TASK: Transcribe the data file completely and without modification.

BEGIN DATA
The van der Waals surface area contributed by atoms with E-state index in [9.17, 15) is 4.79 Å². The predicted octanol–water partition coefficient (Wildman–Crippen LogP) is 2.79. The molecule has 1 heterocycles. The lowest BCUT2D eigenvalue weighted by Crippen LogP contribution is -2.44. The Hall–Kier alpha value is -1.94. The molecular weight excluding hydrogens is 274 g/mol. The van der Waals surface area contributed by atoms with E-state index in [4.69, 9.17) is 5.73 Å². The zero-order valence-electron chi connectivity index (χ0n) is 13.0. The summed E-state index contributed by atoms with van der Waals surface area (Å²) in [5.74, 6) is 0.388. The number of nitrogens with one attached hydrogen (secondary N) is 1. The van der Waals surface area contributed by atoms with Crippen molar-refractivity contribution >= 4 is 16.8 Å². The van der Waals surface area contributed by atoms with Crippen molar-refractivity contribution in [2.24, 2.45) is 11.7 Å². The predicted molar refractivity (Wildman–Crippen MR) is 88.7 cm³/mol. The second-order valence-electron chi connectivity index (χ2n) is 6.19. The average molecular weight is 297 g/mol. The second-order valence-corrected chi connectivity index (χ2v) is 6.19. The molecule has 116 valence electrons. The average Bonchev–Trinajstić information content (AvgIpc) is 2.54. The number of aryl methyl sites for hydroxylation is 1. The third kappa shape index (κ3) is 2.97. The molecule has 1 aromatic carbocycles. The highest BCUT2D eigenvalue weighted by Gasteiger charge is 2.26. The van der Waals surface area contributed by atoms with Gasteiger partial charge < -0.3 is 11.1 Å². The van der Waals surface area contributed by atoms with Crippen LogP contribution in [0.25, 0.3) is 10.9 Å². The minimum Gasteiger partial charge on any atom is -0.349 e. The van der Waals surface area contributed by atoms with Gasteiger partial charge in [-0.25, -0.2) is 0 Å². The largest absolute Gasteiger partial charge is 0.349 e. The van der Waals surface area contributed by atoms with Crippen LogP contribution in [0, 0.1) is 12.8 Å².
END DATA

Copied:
The van der Waals surface area contributed by atoms with E-state index in [9.17, 15) is 4.79 Å². The predicted octanol–water partition coefficient (Wildman–Crippen LogP) is 2.79. The molecule has 1 heterocycles. The lowest BCUT2D eigenvalue weighted by Crippen LogP contribution is -2.44. The Hall–Kier alpha value is -1.94. The molecular weight excluding hydrogens is 274 g/mol. The van der Waals surface area contributed by atoms with E-state index in [4.69, 9.17) is 5.73 Å². The zero-order valence-electron chi connectivity index (χ0n) is 13.0. The summed E-state index contributed by atoms with van der Waals surface area (Å²) in [5.74, 6) is 0.388. The number of nitrogens with one attached hydrogen (secondary N) is 1. The van der Waals surface area contributed by atoms with Crippen molar-refractivity contribution >= 4 is 16.8 Å². The van der Waals surface area contributed by atoms with Crippen molar-refractivity contribution in [2.24, 2.45) is 11.7 Å². The predicted molar refractivity (Wildman–Crippen MR) is 88.7 cm³/mol. The second-order valence-electron chi connectivity index (χ2n) is 6.19. The average molecular weight is 297 g/mol. The second-order valence-corrected chi connectivity index (χ2v) is 6.19. The molecule has 116 valence electrons. The average Bonchev–Trinajstić information content (AvgIpc) is 2.54. The number of aryl methyl sites for hydroxylation is 1. The third kappa shape index (κ3) is 2.97. The molecule has 1 aromatic carbocycles. The highest BCUT2D eigenvalue weighted by Gasteiger charge is 2.26. The van der Waals surface area contributed by atoms with Gasteiger partial charge < -0.3 is 11.1 Å². The van der Waals surface area contributed by atoms with Crippen LogP contribution in [0.25, 0.3) is 10.9 Å². The minimum Gasteiger partial charge on any atom is -0.349 e. The van der Waals surface area contributed by atoms with Gasteiger partial charge in [-0.25, -0.2) is 0 Å². The largest absolute Gasteiger partial charge is 0.349 e. The van der Waals surface area contributed by atoms with Crippen LogP contribution in [0, 0.1) is 12.8 Å².